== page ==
Even in developed countries, the energy sector including manufacturing of equipment for power plants provides jobs for many.

Policies that target jobs and growth tend to combine incentives for investing in power plants (through tariffs) with so-called “local content” requirements. Those local content requirements come in the guise of incentive bonuses for use of locally produced equipment / local workforce, simple minimum local content ratios or selective import duties (e.g. Chinese manufactured modules in the USA). A side effect of local content is higher cost of power in those countries with local content requirements.

However, there is an argument that fledgling industries may need temporary protection.

Support for Renewable Energy Many solutions to above objectives seem to point to increased use of renewable energy sources, accelerating climate change mitigation, improving energy security, providing access to energy (especially in remote areas).

Where renewable energy technologies are competitive on cost, there is no need for any policy. Hydro is already the technology of choice in many countries, on-shore wind can compete with gas, and solar pv does not depend on any subsidies in Chile.

Having identified renewable energy technologies as a good option, policy needs to be clear as to what it wants to achieve: Where policies have predominantly supported renewable energies such as wind and solar (e.g. Germany) without making changes to the grid structure or capacity storage, the grid can become instable.


Constraint Context
Macroeconomic Trends Energy policy is a long-term game. Investment decisions taken today will affect the energy landscape for decades. Therefore, taking macroeconomic trends into account is pivotal: Deomgraphics, economic growth, competition for resources, commodity price trends, CO2 emission forecasts.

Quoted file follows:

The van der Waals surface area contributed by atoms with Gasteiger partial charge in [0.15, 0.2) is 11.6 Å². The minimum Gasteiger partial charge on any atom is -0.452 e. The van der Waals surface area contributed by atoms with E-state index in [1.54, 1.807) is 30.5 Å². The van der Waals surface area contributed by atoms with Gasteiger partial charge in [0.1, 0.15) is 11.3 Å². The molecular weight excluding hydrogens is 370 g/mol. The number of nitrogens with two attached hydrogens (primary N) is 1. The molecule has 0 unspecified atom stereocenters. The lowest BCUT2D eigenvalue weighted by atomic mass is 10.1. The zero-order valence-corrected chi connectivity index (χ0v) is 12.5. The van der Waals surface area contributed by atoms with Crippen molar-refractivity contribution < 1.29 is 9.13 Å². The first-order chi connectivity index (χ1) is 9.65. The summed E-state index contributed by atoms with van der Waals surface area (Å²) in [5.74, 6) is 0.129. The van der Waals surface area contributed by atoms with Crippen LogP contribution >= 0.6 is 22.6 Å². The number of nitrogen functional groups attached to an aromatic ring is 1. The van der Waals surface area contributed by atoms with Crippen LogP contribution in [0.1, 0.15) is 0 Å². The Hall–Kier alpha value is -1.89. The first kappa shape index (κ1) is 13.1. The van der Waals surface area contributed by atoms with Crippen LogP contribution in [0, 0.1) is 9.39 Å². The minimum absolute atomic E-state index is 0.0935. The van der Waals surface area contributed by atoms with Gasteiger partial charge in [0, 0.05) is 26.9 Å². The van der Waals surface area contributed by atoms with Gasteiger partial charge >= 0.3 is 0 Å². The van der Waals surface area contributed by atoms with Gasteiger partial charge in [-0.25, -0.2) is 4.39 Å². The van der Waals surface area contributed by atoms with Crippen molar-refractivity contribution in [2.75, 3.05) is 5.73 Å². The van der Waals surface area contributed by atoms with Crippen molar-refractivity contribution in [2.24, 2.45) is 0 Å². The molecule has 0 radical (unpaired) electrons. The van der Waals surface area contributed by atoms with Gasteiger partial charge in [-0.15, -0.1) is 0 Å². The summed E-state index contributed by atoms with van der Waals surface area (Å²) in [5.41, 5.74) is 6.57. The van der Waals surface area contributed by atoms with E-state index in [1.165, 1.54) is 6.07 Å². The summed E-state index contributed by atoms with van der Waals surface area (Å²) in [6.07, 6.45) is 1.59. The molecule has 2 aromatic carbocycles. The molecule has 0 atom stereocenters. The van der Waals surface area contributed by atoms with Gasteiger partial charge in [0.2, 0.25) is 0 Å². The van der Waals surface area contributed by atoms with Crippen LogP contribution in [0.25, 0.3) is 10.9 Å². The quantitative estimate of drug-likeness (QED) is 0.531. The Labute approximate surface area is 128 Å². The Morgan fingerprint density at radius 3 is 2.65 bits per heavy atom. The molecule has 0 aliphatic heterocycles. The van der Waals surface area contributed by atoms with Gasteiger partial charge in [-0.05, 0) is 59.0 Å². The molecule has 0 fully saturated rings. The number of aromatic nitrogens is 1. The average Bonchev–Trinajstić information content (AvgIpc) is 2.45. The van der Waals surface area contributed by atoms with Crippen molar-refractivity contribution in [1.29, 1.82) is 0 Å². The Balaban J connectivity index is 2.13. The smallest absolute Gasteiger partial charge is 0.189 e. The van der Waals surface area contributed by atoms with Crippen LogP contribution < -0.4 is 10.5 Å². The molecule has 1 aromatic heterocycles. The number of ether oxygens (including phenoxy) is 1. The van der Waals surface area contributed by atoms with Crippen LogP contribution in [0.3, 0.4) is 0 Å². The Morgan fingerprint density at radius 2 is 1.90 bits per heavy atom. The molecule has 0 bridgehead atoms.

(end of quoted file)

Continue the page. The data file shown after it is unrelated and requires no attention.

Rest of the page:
Budget Constraints When energy policy is driven by the treasury, long term view is out of the window, but governments have to work with a budget.
Public Opinion Public opinion can have a massive impact on energy policy. In Germany, the phasing out of nuclear power was decreed by parliament in a head-over-hells action after the nuclear accident in Fukushima, mostly because the government feared electoral defeat. However, public opinion can be fickle and will also depend on the questions asked. It can be particularly strong on very narrow topics, such as “Do you wnat nuclear energy?”, “Do you think electricity is too expensive?” or “Do you want a high-voltage transmission line nearby?”
Public Behaviour Public behaviour can differ from public opinion. In a nut shell: People generally like to be “green”, but their personal investment decisions or behaviour does not necessarily follow that.
Climate change trends or events Some trends in natural resources as well as natural disasters can trigger a re-think of policy, or even force one. In Sri Lanka, for instance, a long-term trend of hydro power resources drying up slowly has prompted the government into re-focusing energy policy on solar power.